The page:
What Makes a Senior Living Community Homey in the United States

2.50
Hdl Handle:
http://hdl.handle.net/10755/620225
Category:
Full-text
Type:
Poster
Title:
What Makes a Senior Living Community Homey in the United States
Author(s):
Kleppe, Morgan L.; Hensel, Desiree
Lead Author STTI Affiliation:
Non-member
Author Details:
Morgan L. Kleppe, mkleppe@indiana.edu; Desiree Hensel, RN, PCNS-BC, CNE
Abstract:
Session presented on Sunday, September 18, 2016: Background:�Patient-centered care emphasizes the�importance of�client preferences in all care environments. The�number of individuals residing in senior living communities is�expected to�increase�as the baby boomer generation ages which makes understanding this specific population's needs important.�Senior living community staff�recognize�the need to improve hominess and comfort; however,�it is not always clear�what stakeholders value most.�One Scotish study found�varying viewpoints related to how standards,�the ability to play an active role, and a sense of belonging�contributed to a sense of hominess�in a senior care facility, but it is unclear if the same viewpoints�are present in the United States. Using a research technique specifically designed to identify preferences, Q�methodology,�the purpose of this study is to�explore what characteristics residents, families, and�staff believe�make a�senior living community in the United States feel "homey" and to�determine if these�characteristics transcend national boundaries. Method:�This IRB approved study is a replication of a�project done in Scotland. The recruited sample�will include�5 to 10 participants from�3 categories; residents, families, and staff members.�The study will use a Q methodology�design which�involves the use of a�set of�philosophical principles, data collection techniques, and statitiscal�procedures�to�quantitatively study subjective beliefs and attitudes.�With the investigator present, participants will sort a set of 30 subjective statements�about the�characteristics that they feel are most important to quality of life in a senior living facility. Data will be recorded on a -3�to�+3 forced�distribution sorting sheet and supplemented with responses to follow-up interview questions.�By-person factor�analysis will be done using PQMethod software�to find groups with shared viewpoints. A factor array with factor scores will be used to describe the shared viewpoints. Finally, a�second order factor analysis will�be completed to find�commonalities between this study and the original Scotish study. Findings:�Data collection from the current study is in progress. Conclusion: It is anticipated that the findings from this study�will contribute to the body of literature used to improve�quality of life in senior living communities.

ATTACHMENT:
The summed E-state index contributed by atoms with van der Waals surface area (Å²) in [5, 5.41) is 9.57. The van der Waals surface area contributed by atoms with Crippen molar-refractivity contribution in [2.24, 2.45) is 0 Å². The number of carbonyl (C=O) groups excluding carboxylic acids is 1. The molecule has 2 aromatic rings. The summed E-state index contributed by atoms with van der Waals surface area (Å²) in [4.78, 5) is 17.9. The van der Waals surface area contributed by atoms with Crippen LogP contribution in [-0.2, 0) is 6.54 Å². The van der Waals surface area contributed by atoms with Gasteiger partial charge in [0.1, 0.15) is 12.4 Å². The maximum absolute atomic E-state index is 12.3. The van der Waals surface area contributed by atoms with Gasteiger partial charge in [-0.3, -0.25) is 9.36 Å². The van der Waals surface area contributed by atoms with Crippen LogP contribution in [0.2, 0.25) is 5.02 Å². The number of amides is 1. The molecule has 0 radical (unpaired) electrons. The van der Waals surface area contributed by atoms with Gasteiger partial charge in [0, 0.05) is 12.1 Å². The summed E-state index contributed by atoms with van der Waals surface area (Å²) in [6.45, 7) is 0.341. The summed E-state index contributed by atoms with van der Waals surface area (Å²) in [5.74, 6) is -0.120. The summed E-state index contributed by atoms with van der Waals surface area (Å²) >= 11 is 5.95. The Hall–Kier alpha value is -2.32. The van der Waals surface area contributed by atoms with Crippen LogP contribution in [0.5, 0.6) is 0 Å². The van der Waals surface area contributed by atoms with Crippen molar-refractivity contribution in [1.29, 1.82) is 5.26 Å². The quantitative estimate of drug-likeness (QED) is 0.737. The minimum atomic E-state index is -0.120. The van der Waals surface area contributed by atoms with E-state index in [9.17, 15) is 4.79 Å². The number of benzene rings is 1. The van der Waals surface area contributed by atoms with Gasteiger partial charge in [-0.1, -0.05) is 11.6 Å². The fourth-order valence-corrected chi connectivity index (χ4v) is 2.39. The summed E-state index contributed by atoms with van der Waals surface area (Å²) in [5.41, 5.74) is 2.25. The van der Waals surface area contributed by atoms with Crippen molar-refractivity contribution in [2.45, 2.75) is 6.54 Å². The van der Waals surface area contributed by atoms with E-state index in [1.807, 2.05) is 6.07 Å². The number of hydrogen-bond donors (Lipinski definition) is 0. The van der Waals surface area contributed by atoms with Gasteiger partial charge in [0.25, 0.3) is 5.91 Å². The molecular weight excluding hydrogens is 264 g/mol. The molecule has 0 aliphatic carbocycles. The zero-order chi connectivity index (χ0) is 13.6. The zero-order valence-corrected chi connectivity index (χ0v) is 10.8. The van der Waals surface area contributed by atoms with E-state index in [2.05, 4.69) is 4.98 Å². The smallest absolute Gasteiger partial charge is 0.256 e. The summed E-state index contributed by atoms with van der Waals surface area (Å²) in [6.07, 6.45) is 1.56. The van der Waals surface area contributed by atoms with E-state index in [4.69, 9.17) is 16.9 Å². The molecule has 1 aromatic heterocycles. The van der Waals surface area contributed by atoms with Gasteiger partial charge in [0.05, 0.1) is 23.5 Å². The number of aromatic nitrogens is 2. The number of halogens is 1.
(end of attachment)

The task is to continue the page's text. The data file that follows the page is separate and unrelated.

Keywords:
Q methodology; senior living communities; person-centered care
Repository Posting Date:
16-Sep-2016
Date of Publication:
16-Sep-2016
Other Identifiers:
LEAD16PST37
Conference Date:
2016
Conference Name:
Leadership Connection 2016
Conference Host:
Sigma Theta Tau International
Conference Location:
Indianapolis, Indiana, USA
Description:
Leadership Connection 2016 Theme: Personal. Professional. Global. Held at the Marriott Downtown, Indianapolis.

Full metadata record

DC FieldValue Language
dc.language.isoen_USen